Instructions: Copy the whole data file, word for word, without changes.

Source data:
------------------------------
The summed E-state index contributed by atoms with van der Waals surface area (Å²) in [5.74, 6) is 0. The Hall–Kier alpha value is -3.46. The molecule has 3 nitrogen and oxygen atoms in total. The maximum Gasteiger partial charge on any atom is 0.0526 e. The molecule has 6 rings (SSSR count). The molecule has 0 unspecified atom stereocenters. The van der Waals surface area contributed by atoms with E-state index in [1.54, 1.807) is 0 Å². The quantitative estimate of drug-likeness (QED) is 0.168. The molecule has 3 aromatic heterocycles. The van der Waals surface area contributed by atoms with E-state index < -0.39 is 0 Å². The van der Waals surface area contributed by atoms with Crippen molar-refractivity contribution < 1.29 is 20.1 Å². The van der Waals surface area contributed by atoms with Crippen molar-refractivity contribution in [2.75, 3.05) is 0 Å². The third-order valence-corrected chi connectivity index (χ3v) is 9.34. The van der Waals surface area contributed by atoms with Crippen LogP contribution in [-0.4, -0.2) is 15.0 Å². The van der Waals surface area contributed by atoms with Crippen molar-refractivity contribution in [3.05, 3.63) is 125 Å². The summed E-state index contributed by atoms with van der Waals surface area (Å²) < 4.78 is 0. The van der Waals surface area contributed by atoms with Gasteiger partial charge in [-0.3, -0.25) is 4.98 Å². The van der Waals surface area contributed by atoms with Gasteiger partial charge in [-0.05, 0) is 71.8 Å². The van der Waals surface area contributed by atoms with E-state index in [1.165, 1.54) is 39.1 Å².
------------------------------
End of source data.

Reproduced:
The summed E-state index contributed by atoms with van der Waals surface area (Å²) in [5.74, 6) is 0. The Hall–Kier alpha value is -3.46. The molecule has 3 nitrogen and oxygen atoms in total. The maximum Gasteiger partial charge on any atom is 0.0526 e. The molecule has 6 rings (SSSR count). The molecule has 0 unspecified atom stereocenters. The van der Waals surface area contributed by atoms with E-state index in [1.54, 1.807) is 0 Å². The quantitative estimate of drug-likeness (QED) is 0.168. The molecule has 3 aromatic heterocycles. The van der Waals surface area contributed by atoms with E-state index < -0.39 is 0 Å². The van der Waals surface area contributed by atoms with Crippen molar-refractivity contribution < 1.29 is 20.1 Å². The van der Waals surface area contributed by atoms with Crippen molar-refractivity contribution in [2.75, 3.05) is 0 Å². The third-order valence-corrected chi connectivity index (χ3v) is 9.34. The van der Waals surface area contributed by atoms with Crippen LogP contribution in [-0.4, -0.2) is 15.0 Å². The van der Waals surface area contributed by atoms with Crippen molar-refractivity contribution in [3.05, 3.63) is 125 Å². The summed E-state index contributed by atoms with van der Waals surface area (Å²) < 4.78 is 0. The van der Waals surface area contributed by atoms with Gasteiger partial charge in [-0.3, -0.25) is 4.98 Å². The van der Waals surface area contributed by atoms with Gasteiger partial charge in [-0.05, 0) is 71.8 Å². The van der Waals surface area contributed by atoms with E-state index in [1.165, 1.54) is 39.1 Å².